What Is A Horizontal Market?
A horizontal market refers to a market structure characterized by the production, supply, and distribution of products or services widely consumed across various sectors of the economy, irrespective of the industry. They have broad applicability and high demand, and companies in this market cater to the widespread need.
Companies simultaneously serve multiple sectors, industries, or professions in a horizontal market. It allows them to leverage economies of scale and reach a large customer base. Due to broad market catering, the companies in this market niche do not face a lack of demand but simultaneously have high competition.
Table of contents
- A horizontal market refers to mass production and multi-industry consumption that is not restricted to a particular business sector but caters to all.
- Multinational companies and global conglomerates are the primary business examples of these markets.
- This market’s customer and target audience is the general public and everyday people in society.
- It lets suppliers create price discrimination, charging different prices to consumers in various industries.
Horizontal Market Explained
Horizontal markets represent products and services consumed by more than one industry or sector and therefore have a large customer base. It is known for its diversification and ability to serve many customers. In an active market, there are simple products manufactured by companies that everyone uses simply because of high usage and daily requirements.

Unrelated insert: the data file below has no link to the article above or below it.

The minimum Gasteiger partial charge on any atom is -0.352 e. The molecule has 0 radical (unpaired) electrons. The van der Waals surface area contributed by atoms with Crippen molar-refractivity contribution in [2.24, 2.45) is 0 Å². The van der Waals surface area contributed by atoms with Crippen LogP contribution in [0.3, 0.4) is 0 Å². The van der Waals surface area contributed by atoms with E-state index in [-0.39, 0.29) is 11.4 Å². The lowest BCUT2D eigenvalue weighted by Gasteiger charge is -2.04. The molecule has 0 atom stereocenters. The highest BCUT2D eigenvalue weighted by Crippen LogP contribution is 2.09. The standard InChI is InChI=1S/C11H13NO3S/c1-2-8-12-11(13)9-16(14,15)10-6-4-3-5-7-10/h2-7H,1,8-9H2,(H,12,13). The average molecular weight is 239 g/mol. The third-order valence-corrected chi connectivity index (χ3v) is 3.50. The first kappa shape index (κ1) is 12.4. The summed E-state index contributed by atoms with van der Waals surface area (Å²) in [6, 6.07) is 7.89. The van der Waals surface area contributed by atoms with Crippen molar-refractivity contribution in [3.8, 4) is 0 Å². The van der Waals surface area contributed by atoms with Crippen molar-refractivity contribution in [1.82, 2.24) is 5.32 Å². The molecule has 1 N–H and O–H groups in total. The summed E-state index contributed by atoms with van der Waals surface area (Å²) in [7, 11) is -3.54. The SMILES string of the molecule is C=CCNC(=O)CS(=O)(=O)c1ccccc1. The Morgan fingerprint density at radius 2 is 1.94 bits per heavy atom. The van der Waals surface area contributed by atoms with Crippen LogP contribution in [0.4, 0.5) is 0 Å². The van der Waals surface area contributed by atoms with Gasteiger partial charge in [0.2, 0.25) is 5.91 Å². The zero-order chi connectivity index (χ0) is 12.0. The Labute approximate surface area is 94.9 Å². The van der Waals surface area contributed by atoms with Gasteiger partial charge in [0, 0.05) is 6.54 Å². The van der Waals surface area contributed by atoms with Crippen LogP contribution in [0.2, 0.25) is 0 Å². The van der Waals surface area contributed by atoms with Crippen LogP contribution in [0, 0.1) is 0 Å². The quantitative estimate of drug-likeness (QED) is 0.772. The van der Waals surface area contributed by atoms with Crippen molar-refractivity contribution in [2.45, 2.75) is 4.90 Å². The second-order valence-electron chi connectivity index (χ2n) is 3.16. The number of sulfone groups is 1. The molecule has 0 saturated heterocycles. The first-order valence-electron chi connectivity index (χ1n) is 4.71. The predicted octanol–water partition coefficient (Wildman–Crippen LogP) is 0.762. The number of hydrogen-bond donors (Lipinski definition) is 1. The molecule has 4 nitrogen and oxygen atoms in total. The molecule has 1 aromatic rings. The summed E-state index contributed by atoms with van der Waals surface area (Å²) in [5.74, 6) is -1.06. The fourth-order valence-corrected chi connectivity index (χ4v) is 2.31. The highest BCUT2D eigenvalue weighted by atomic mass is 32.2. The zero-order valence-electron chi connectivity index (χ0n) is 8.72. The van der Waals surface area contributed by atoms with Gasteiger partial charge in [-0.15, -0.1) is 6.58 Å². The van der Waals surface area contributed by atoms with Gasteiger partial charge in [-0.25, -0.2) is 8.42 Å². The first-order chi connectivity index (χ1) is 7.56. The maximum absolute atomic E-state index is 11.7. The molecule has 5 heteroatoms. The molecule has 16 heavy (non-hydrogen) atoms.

Due to high consumption, there is always a constant demand for such products in the market, and hence its sales and profit are not dependent on macroeconomic factors. The horizontal market applications allow businesses to reach a wider audience, but there needs to be more scope for innovation and modification. Multinational conglomerates and international corporations often operate these with a wide range of diversified products but high competition.
Though market leaders are present, new participants can disrupt the market with efficient pricing and better alternatives. It is easy to enter this market but challenging to fight and make a name because of low customer loyalty, which is a factor faced by market leaders as well. It is the same reason horizontal marketing strategies are implemented differently than vertical markets. A big company often acquires a small business to eliminate the competition or for business expansion, which further allows the big corporations to use resources and reduce production costs to elevate their profits and presence in the market.